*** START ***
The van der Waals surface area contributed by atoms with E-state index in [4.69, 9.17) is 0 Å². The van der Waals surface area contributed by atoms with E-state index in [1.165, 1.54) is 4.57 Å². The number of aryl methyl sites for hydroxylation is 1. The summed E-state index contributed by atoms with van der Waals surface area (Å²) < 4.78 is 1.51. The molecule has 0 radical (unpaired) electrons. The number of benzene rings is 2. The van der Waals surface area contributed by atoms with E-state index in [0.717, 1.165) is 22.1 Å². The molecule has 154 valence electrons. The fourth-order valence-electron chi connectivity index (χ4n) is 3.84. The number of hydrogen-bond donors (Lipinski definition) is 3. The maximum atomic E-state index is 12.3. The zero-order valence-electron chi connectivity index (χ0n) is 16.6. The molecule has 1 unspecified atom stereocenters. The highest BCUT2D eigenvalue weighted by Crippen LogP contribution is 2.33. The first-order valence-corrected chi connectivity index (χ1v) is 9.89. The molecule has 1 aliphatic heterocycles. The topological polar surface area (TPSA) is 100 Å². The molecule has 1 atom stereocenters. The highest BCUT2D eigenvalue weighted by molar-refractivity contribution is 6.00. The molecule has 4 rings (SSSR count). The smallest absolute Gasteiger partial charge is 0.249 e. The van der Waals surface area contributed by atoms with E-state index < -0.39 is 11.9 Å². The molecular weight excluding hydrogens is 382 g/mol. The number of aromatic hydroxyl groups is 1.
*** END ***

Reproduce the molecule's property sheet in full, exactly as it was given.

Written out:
The van der Waals surface area contributed by atoms with E-state index in [4.69, 9.17) is 0 Å². The van der Waals surface area contributed by atoms with E-state index in [1.165, 1.54) is 4.57 Å². The number of aryl methyl sites for hydroxylation is 1. The summed E-state index contributed by atoms with van der Waals surface area (Å²) < 4.78 is 1.51. The molecule has 0 radical (unpaired) electrons. The number of benzene rings is 2. The van der Waals surface area contributed by atoms with E-state index in [0.717, 1.165) is 22.1 Å². The molecule has 154 valence electrons. The fourth-order valence-electron chi connectivity index (χ4n) is 3.84. The number of hydrogen-bond donors (Lipinski definition) is 3. The maximum atomic E-state index is 12.3. The zero-order valence-electron chi connectivity index (χ0n) is 16.6. The molecule has 1 unspecified atom stereocenters. The highest BCUT2D eigenvalue weighted by Crippen LogP contribution is 2.33. The first-order valence-corrected chi connectivity index (χ1v) is 9.89. The molecule has 1 aliphatic heterocycles. The topological polar surface area (TPSA) is 100 Å². The molecule has 1 atom stereocenters. The highest BCUT2D eigenvalue weighted by molar-refractivity contribution is 6.00. The molecule has 4 rings (SSSR count). The smallest absolute Gasteiger partial charge is 0.249 e. The van der Waals surface area contributed by atoms with E-state index < -0.39 is 11.9 Å². The molecular weight excluding hydrogens is 382 g/mol. The number of aromatic hydroxyl groups is 1.